All Eyes On Hawaii To Lead Changing Energy Generation

The 2015 Maui Energy Conference saw more than 300 energy industry leaders from Hawaii, the Mainland and Japan exchanging ideas on how to better serve customers in today’s rapidly changing power generation and delivery environment.

In welcoming remarks, Mayor Alan Arakawa set out his goal for Maui County, which now gets 30 to 35 percent of its power from renewable energy sources, is to have 100 percent of its power generated by renewable sources. “It’s not just to save money,” he told conference attendees. “It is about freedom, self-sufficiency and sustainability.” In just a year, the cost of a barrel of oil has dropped from over $100 to around $50, Arakawa said. “These wild price swings are proof that as long as we import oil we are subject to forces beyond our control.”

Many of the conference attendees focused in on keynote addresses from Alan Oshima, President and CEO of Hawaiian Electric Company, and Eric Gleason, President of NextEra Energy Hawaii. They discussed how the proposed $2.6 billion Hawaiian Electric Industries-NextEra merger could benefit Hawaii with more development of renewable power resources, lower customer bills and improved service reliability.

Gleason told conference attendees that the merger provides a “very exciting opportunity” for Hawaii to “get off the addiction to oil” by developing its “world-class renewable energy resources.” Because its size and experience in renewable power development, NextEra brings a lot to the table in a merger with HECO. NextEra “has a lot of buying power,” and it has a track record of delivering projects on time and on budget, he told conference attendees. Oshima explained that the merger “really makes sense for Hawaii” as the islands’ utilities strive to be leaders and early adopters of renewable energy technology and development of natural resources. By 2030, HECO aims to draw 65 percent of its energy on Oahu from renewable resources, triple distributed power and lower power bills by 20 percent. To do so, “we’ve reorganized how we look at things in the company,” Oshima said. No longer primarily driven by electrical engineers, HECO’s direction also is being guided by customer service and government relations advisers. “Change can be exciting. Change can be fun, and change is necessary,” he explained.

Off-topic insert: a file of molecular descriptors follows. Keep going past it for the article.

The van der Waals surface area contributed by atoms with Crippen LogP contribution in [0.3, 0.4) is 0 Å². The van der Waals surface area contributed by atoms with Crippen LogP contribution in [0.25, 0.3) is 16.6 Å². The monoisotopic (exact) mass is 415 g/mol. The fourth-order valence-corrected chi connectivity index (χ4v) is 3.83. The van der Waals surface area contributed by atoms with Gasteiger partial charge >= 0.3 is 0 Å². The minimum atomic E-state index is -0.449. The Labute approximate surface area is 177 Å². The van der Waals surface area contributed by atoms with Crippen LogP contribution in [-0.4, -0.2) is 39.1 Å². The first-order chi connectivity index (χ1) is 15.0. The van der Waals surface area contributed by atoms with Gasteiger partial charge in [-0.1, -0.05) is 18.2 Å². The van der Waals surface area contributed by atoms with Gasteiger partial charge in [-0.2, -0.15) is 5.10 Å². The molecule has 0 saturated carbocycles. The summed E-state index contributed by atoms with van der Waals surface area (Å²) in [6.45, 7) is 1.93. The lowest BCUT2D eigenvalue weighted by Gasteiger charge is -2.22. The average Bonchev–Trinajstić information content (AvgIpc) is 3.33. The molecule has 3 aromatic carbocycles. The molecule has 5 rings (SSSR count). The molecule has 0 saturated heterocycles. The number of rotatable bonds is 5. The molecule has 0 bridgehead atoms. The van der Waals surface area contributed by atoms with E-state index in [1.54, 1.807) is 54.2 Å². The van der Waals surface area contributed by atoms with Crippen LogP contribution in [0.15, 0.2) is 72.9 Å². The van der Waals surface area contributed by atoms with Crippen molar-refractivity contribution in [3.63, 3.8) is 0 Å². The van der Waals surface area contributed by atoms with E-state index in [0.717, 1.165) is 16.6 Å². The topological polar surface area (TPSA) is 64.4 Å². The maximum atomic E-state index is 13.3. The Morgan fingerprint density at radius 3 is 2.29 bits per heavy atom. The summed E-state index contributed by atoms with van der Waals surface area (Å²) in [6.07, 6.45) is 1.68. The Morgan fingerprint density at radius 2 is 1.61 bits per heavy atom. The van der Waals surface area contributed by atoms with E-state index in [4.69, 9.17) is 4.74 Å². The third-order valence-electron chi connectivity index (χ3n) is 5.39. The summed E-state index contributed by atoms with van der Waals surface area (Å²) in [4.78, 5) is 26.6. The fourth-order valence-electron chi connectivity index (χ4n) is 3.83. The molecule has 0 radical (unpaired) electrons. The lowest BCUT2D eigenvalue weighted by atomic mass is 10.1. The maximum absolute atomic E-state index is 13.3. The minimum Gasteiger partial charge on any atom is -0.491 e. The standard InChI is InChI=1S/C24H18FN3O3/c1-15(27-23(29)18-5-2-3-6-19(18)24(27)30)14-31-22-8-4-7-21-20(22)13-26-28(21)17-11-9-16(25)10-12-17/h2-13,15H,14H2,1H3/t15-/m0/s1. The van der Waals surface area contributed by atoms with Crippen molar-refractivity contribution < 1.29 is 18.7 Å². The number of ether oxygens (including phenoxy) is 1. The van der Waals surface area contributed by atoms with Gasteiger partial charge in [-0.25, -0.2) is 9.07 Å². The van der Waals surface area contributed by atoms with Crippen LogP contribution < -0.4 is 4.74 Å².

Oshima told the conference that HECO is looking at liquefied natural gas, also known as LNG, as a cleaner fuel and a more stable energy source. The cost of buying oil for power generation accounts for about 50 percent of a customer’s bill, while it had been as much as 70 percent in the past, according to HECO. HECO would like to see fuel be a more stable expense for utility customers, Oshima said. Hawaii’s effort to incorporate intermittent, renewable energy is a challenge that will be faced by utilities nationwide, eventually, Oshima predicted. “We are experiencing these issues earlier than anyone else,” he noted. HECO customers are demanding smart-grid services and grid modernization, and “we have to listen to our customers,” Oshima said, adding that HECO needs to go beyond implementing technology and, instead, be at the forefront of technology, being an early adapter.